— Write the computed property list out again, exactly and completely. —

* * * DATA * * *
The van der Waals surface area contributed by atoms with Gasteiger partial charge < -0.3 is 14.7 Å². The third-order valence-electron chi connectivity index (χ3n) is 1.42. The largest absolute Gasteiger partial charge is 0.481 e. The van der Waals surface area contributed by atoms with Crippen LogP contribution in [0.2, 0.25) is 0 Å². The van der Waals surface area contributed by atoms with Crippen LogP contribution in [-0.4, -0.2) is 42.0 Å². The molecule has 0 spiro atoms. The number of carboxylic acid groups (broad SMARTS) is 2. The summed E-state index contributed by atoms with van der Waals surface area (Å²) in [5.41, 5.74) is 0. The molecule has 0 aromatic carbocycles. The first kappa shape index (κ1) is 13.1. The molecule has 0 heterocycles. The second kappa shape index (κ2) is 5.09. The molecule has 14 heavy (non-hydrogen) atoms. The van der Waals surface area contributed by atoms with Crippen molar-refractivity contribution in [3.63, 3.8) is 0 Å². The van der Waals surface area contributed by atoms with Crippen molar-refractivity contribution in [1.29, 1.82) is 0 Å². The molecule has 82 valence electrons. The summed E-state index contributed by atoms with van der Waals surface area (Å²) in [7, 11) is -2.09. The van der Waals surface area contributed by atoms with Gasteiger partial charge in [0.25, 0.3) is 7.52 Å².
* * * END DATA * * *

The van der Waals surface area contributed by atoms with Gasteiger partial charge < -0.3 is 14.7 Å². The third-order valence-electron chi connectivity index (χ3n) is 1.42. The largest absolute Gasteiger partial charge is 0.481 e. The van der Waals surface area contributed by atoms with Crippen LogP contribution in [0.2, 0.25) is 0 Å². The van der Waals surface area contributed by atoms with Crippen LogP contribution in [-0.4, -0.2) is 42.0 Å². The molecule has 0 spiro atoms. The number of carboxylic acid groups (broad SMARTS) is 2. The summed E-state index contributed by atoms with van der Waals surface area (Å²) in [5.41, 5.74) is 0. The molecule has 0 aromatic carbocycles. The first kappa shape index (κ1) is 13.1. The molecule has 0 heterocycles. The second kappa shape index (κ2) is 5.09. The molecule has 14 heavy (non-hydrogen) atoms. The van der Waals surface area contributed by atoms with Crippen molar-refractivity contribution in [3.63, 3.8) is 0 Å². The van der Waals surface area contributed by atoms with Crippen molar-refractivity contribution in [1.29, 1.82) is 0 Å². The molecule has 82 valence electrons. The summed E-state index contributed by atoms with van der Waals surface area (Å²) in [7, 11) is -2.09. The van der Waals surface area contributed by atoms with Gasteiger partial charge in [0.25, 0.3) is 7.52 Å².